Network monitoring is like policing what is being accessed on the network and what network traffic is being transmitted across the network. This is something you want to be doing at any one time. Well-managed networks that have less downtime are ones that are regularly under surveillance. In a busy network environment, it can go a long way in determining the productivity of the team.

Fingerprint Security Is Not the Future. (And God Help Us If It Is.)

iPhone 5s
Kelvinsong, Wikimedia Commons

In September, Apple debuted the new iPhone 5s. Among the many updates (amazing camera! faster chip!) was the Touch ID sensor. With Touch ID, 5s owners use their fingerprints to unlock their phones and authorize payment for App Store, iTunes, and Newsstand downloads. It’s the first mainstream use of biometric security for consumers, which makes Touch ID a nifty feature. Apple says it’s secure: Fingerprint data is stored on a quarantined section of the phone’s processor, doesn’t sync with iCloud, and is blocked from third-party use. But the 5s probably won’t be the last device with biometric security. And that brings up a tough question: Have we reached the point where we’re giving away more to technology than we’re getting in return?

Biometric identification is a good thing—in theory. Fingerprints are one of the most foolproof identifiers we have. According to Apple, there’s only a 1 in 50,000 chance that a part of someone else’s print could randomly match with Touch ID. That uniqueness could lead to enhanced security elsewhere. The most immediate application is digital payment. Earlier this year, 50 students at the School of Mines and Technology in Rapid City, South Dakota, enrolled their prints in a pilot program that allows them to make purchases at stores on campus. A French supermarket chain has participated in a beta program that replaces PINs at the register with fingerprints and pulse detection.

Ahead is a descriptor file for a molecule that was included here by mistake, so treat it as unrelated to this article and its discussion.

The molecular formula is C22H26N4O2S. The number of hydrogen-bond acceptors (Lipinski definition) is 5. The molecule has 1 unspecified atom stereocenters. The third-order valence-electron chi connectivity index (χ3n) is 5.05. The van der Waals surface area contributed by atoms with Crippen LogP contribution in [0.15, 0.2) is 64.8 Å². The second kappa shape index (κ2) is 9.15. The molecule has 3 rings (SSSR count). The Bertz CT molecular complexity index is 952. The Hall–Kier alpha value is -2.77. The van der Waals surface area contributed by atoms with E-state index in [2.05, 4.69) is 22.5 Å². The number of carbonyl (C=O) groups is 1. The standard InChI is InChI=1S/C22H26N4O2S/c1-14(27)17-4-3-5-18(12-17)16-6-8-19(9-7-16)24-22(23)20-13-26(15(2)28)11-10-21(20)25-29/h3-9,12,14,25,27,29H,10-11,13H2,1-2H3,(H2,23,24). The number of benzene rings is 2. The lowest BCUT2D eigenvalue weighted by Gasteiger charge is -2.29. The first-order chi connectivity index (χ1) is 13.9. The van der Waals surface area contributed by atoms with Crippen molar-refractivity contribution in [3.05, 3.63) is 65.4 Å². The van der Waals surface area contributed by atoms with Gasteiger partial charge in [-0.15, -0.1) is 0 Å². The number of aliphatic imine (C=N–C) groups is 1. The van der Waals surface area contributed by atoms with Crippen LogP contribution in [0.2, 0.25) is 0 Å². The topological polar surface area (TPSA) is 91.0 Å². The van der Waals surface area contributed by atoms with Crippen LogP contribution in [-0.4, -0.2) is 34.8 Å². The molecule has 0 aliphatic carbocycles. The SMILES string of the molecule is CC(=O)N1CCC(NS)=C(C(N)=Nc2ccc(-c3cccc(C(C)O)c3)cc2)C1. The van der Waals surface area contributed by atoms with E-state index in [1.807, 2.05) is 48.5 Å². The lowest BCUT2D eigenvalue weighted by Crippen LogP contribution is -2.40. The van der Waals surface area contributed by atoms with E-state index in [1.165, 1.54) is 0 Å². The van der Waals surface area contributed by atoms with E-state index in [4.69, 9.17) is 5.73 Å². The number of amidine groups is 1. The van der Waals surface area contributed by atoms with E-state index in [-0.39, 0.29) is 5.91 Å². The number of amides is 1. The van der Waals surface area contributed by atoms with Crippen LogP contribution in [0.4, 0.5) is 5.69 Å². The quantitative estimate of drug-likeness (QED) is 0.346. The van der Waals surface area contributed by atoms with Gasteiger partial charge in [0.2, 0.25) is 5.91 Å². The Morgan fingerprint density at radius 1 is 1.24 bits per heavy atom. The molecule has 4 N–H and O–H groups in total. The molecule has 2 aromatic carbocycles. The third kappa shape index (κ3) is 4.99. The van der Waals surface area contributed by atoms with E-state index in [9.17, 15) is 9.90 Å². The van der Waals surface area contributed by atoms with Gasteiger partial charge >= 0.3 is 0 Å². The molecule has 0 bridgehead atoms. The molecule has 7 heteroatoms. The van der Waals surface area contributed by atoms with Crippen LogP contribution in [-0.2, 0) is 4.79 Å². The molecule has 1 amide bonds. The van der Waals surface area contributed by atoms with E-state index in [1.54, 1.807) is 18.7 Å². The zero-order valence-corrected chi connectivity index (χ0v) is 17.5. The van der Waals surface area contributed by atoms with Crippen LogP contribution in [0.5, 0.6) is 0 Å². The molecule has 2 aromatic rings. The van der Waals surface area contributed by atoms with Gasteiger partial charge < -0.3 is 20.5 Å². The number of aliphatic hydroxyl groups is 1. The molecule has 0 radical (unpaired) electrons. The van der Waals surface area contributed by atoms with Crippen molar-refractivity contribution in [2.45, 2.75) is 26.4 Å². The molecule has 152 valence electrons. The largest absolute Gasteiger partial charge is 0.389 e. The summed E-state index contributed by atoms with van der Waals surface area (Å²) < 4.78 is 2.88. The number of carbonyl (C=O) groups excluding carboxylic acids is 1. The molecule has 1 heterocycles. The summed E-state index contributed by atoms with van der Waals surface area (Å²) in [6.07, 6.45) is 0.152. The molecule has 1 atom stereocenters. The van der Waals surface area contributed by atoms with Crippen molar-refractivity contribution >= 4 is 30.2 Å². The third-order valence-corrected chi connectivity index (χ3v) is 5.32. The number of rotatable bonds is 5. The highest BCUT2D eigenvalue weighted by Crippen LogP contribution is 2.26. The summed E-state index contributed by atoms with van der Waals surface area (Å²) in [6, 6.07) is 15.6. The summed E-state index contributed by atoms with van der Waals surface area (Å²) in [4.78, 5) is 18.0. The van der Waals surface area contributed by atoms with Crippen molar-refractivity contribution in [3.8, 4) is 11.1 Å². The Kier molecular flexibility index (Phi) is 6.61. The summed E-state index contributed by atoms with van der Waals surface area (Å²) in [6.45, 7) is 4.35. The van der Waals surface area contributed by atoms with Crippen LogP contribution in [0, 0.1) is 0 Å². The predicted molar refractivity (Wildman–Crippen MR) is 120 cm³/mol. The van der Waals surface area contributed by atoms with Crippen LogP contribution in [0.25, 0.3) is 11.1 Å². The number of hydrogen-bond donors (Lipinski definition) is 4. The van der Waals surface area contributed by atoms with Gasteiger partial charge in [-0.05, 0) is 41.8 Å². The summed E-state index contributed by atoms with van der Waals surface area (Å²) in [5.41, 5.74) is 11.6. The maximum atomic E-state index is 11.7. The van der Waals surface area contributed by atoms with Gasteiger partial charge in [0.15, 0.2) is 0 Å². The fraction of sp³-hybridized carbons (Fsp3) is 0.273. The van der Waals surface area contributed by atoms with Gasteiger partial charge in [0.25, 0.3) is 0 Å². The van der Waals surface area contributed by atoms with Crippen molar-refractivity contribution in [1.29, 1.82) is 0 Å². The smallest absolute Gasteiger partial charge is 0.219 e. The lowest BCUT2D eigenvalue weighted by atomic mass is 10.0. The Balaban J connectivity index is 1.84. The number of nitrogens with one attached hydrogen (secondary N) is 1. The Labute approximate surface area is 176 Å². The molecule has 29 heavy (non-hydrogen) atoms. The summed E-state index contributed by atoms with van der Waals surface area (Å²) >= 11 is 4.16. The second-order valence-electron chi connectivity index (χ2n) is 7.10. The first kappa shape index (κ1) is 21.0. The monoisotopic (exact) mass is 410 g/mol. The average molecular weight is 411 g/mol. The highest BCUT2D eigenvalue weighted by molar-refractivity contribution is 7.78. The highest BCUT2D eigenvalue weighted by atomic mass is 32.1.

We’re used to trading personal information for convenience. So far, those trades have worked out in our favor.

The trouble is payment systems are not as secure as we’d like them to be. Consider your credit card: A single payment passes through a series of authentication steps during processing, each one vulnerable to attack. In 2012, for instance, Global Payments, a processor for all four major credit card companies, suffered a security breach that compromised 1.5 million card numbers and accrued nearly $94 million in losses. And last summer, a federal grand jury indicted a group of Eastern European hackers thought to be responsible for stealing 160 million credit card numbers in a series of coordinated cyber attacks. Estimated damages are in the hundreds of millions. 

The creation of a biometric payment system would mean surrendering fingerprint data to companies with a history of security breaches. If prints were irreproducible, that might not be such a concern. But it’s not particularly hard to hack a fingerprint. A laser printout of a digital fingerprint has just enough relief for a counterfeiter to cast a glue-based copy. (German hacker group Chaos Computer Club used a similar technique to trick Touch ID within two weeks of its launch.) Therein lies the rub.

We’re used to trading personal information for convenience. We do it on social media and websites every day. Credit cards require us to give away our data for the convenience of using credit over cash. So far, those trades have worked in our favor, but that’s because the systems have always included an escape clause. The digitally violated can update social-media pages, change passwords, or cancel cards. That’s not the case with biometrics. A fingerprint’s greatest strength—its uniqueness—is also its greatest weakness. And once it’s compromised, you’ll never get it back.

This article originally appeared in the February 2014 issue of Popular Science.